I’m not generally a napper.  But there are days – especially when I’ve been plugging away at a WIP [work-in-progress] for hours and my mind has turned to mush – that a twenty minute nap does the trick.  A quick reboot.  I love a good night of sleep.  Like many of us, I have a way of working out problematic things in my dreams – whether thorny issues in a manuscript, or in life.  It is restorative.  On the flip side though, the lack of sleep, insomnia, is a bear.  Just a single night of lousy sleep turns me into a different person, a much more unpleasant version of myself!

alarm clock analogue bed bedroom

Photo by Pixabay on Pexels.com

Leslie Lindsay:

Often in life, with major projects, we start with the end in mind. Eden wanted a baby. Jessie wanted to sleep. And her mother not to die. But sometimes, we don’t always get what we want. Not in life and sometimes not in a narrative. What might you say to those who are expecting one thing from WHEN THE LIGHTS GO OUT and receive something completely different? Do you think there are multiple ways of reading a book?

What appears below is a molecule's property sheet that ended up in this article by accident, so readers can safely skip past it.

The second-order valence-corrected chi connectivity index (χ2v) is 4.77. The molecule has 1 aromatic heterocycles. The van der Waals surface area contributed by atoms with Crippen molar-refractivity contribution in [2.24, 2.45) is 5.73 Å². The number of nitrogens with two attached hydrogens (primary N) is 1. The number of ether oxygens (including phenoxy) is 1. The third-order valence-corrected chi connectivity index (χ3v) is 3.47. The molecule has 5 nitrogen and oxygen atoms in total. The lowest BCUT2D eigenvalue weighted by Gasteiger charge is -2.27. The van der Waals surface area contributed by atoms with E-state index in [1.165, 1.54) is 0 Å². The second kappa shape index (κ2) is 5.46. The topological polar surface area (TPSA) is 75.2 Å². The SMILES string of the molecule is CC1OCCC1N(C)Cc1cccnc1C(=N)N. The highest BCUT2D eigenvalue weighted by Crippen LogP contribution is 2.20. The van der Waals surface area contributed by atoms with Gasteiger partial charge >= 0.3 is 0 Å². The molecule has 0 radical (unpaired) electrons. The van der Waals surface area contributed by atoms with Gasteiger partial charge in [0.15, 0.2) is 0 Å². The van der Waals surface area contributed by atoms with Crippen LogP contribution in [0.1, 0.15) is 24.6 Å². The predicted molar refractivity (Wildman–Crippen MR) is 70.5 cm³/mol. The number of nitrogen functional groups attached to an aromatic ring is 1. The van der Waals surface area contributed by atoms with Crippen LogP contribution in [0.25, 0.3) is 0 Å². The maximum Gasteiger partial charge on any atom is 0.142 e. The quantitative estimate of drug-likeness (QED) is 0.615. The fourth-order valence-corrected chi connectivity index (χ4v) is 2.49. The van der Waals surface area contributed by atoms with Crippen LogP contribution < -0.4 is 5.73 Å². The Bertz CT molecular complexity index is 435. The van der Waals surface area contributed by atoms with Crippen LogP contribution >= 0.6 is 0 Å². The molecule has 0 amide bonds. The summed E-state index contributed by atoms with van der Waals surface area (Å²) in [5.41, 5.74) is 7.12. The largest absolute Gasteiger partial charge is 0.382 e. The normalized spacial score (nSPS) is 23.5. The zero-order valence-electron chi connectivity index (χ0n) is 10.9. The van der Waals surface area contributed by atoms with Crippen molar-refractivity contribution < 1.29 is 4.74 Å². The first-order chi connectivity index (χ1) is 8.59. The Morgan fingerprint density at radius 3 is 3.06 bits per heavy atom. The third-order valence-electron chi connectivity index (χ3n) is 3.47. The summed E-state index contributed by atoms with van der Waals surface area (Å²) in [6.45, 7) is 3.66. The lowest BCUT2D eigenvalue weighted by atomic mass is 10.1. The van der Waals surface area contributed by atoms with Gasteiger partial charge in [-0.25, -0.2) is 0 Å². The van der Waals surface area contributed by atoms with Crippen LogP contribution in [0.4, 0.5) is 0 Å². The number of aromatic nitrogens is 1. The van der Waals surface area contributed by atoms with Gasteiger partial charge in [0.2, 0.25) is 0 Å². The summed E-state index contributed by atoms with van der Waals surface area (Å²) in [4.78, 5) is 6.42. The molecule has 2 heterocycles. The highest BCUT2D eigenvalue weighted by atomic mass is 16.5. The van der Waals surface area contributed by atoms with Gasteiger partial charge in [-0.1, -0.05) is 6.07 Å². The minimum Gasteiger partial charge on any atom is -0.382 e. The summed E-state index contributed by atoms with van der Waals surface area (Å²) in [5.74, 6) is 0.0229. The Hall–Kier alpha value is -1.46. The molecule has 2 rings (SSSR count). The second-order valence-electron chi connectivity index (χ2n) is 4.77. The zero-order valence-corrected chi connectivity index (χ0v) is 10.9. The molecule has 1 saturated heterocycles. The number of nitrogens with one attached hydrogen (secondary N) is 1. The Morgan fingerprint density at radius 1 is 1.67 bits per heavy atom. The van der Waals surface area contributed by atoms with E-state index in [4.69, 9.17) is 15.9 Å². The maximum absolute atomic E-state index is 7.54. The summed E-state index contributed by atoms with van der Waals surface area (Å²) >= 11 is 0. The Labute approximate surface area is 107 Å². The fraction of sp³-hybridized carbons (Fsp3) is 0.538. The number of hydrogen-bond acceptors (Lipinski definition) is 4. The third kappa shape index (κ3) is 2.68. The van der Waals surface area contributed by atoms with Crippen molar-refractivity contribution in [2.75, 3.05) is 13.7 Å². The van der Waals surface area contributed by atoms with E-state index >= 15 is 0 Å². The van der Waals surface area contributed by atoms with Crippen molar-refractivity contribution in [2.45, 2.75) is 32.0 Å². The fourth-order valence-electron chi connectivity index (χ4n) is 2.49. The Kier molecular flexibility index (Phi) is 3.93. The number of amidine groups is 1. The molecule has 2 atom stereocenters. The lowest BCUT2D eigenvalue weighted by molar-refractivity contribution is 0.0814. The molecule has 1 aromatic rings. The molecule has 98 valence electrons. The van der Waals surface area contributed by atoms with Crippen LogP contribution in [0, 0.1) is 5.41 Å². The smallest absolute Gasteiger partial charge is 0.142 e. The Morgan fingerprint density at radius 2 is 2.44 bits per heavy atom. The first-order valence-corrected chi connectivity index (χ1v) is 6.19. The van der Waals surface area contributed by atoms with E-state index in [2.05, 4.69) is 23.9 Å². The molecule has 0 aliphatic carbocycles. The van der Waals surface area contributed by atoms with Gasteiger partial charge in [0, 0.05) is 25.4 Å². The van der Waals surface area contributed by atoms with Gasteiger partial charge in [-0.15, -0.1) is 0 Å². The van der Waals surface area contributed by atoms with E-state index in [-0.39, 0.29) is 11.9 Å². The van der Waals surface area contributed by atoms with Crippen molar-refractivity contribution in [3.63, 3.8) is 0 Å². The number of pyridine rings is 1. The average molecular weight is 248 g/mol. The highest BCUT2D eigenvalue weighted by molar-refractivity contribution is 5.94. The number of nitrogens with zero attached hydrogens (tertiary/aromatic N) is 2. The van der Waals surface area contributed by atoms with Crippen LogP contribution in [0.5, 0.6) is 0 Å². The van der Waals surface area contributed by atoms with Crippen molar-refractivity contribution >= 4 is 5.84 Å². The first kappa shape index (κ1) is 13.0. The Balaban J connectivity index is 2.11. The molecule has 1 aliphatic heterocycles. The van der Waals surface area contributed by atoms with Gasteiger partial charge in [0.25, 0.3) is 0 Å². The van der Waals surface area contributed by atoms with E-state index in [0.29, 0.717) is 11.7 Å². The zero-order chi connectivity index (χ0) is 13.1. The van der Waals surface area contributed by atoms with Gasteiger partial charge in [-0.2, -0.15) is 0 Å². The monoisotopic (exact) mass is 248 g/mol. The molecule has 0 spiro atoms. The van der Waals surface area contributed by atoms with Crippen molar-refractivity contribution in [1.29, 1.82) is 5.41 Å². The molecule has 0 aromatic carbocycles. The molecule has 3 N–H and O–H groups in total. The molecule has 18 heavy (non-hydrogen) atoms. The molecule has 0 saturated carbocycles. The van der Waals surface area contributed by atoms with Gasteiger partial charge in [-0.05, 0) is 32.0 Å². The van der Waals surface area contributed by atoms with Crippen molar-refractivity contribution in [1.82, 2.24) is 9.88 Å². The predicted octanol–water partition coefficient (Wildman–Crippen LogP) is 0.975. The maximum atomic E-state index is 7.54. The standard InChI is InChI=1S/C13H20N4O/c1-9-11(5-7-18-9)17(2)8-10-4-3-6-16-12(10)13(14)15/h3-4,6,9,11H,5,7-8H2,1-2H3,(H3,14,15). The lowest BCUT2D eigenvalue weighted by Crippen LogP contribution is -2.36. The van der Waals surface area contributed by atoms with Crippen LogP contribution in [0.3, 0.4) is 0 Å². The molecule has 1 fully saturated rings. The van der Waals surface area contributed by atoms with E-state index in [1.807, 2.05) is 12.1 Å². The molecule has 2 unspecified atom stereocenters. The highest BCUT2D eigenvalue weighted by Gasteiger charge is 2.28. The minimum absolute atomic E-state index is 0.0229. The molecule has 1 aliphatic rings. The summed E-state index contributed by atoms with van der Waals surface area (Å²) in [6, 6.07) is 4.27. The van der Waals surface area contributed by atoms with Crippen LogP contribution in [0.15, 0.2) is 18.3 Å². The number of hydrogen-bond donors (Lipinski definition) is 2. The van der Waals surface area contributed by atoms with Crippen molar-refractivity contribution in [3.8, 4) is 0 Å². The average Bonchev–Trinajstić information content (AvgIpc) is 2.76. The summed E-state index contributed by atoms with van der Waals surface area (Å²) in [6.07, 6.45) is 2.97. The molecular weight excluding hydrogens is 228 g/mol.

Mary Kubica:

I think the ending will surprise many readers!  This book is a bit different than my first few, in that it’s quite heavy on the emotional side and really a hybrid of psychological suspense and women’s fiction.  I don’t want any of my novels to feel cookie cutter, but like to be bold and original and explore new styles and themes with each novel I write.  As with any book (mine or otherwise), I always feel it’s important that a reader goes in blind, not expecting any one thing in particular from the novel, but just enjoying the ride.  There are of course multiple ways of reading a book.  Each reader will walk away with his or her own impression.  That’s the joy of books (and the reason many make terrific book club books – so many different opinions to discuss!).